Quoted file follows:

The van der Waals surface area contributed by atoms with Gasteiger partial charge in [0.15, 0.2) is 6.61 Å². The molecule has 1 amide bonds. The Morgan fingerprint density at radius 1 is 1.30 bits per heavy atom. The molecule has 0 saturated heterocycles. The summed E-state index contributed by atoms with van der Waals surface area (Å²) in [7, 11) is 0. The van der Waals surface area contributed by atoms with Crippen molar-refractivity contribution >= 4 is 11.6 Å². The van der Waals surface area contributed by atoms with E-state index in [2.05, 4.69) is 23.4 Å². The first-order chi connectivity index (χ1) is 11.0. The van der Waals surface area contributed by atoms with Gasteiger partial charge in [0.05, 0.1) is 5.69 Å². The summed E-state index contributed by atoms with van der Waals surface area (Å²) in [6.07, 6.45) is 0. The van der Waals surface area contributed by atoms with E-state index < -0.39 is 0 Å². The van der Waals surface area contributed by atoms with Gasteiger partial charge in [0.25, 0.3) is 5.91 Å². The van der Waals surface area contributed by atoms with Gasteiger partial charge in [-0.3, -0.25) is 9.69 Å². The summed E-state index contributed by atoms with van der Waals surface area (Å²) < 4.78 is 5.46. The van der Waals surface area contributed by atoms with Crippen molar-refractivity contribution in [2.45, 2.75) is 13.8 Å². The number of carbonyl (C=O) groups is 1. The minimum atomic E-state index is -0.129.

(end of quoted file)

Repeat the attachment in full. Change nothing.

The van der Waals surface area contributed by atoms with Gasteiger partial charge in [0.15, 0.2) is 6.61 Å². The molecule has 1 amide bonds. The Morgan fingerprint density at radius 1 is 1.30 bits per heavy atom. The molecule has 0 saturated heterocycles. The summed E-state index contributed by atoms with van der Waals surface area (Å²) in [7, 11) is 0. The van der Waals surface area contributed by atoms with Crippen molar-refractivity contribution >= 4 is 11.6 Å². The van der Waals surface area contributed by atoms with E-state index in [2.05, 4.69) is 23.4 Å². The first-order chi connectivity index (χ1) is 11.0. The van der Waals surface area contributed by atoms with Gasteiger partial charge in [0.05, 0.1) is 5.69 Å². The summed E-state index contributed by atoms with van der Waals surface area (Å²) in [6.07, 6.45) is 0. The van der Waals surface area contributed by atoms with E-state index < -0.39 is 0 Å². The van der Waals surface area contributed by atoms with Gasteiger partial charge in [0.25, 0.3) is 5.91 Å². The van der Waals surface area contributed by atoms with Gasteiger partial charge in [-0.3, -0.25) is 9.69 Å². The summed E-state index contributed by atoms with van der Waals surface area (Å²) < 4.78 is 5.46. The van der Waals surface area contributed by atoms with Crippen molar-refractivity contribution in [2.45, 2.75) is 13.8 Å². The number of carbonyl (C=O) groups is 1. The minimum atomic E-state index is -0.129.